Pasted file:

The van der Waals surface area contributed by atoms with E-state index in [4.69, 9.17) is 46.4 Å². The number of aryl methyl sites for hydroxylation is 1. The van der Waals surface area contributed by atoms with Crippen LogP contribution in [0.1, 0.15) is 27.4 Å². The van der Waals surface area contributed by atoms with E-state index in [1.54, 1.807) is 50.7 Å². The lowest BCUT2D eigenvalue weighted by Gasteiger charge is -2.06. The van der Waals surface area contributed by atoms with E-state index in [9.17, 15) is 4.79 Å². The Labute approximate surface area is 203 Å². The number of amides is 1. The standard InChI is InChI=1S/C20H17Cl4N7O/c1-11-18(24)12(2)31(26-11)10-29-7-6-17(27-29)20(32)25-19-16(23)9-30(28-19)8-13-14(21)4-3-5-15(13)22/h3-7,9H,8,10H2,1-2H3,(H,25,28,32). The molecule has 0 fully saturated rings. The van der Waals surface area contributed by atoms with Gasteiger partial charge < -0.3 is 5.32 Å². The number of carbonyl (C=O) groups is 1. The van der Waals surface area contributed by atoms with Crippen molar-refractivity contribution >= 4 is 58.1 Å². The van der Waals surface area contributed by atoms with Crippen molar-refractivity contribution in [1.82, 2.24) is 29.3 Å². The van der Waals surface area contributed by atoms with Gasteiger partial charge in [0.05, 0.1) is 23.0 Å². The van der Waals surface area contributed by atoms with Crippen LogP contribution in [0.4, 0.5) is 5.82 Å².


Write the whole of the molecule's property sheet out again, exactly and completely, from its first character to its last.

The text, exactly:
The van der Waals surface area contributed by atoms with E-state index in [4.69, 9.17) is 46.4 Å². The number of aryl methyl sites for hydroxylation is 1. The van der Waals surface area contributed by atoms with Crippen LogP contribution in [0.1, 0.15) is 27.4 Å². The van der Waals surface area contributed by atoms with E-state index in [1.54, 1.807) is 50.7 Å². The lowest BCUT2D eigenvalue weighted by Gasteiger charge is -2.06. The van der Waals surface area contributed by atoms with E-state index in [9.17, 15) is 4.79 Å². The Labute approximate surface area is 203 Å². The number of amides is 1. The standard InChI is InChI=1S/C20H17Cl4N7O/c1-11-18(24)12(2)31(26-11)10-29-7-6-17(27-29)20(32)25-19-16(23)9-30(28-19)8-13-14(21)4-3-5-15(13)22/h3-7,9H,8,10H2,1-2H3,(H,25,28,32). The molecule has 0 fully saturated rings. The van der Waals surface area contributed by atoms with Gasteiger partial charge < -0.3 is 5.32 Å². The number of carbonyl (C=O) groups is 1. The van der Waals surface area contributed by atoms with Crippen molar-refractivity contribution >= 4 is 58.1 Å². The van der Waals surface area contributed by atoms with Crippen molar-refractivity contribution in [1.82, 2.24) is 29.3 Å². The van der Waals surface area contributed by atoms with Gasteiger partial charge in [0.05, 0.1) is 23.0 Å². The van der Waals surface area contributed by atoms with Crippen LogP contribution in [0.4, 0.5) is 5.82 Å².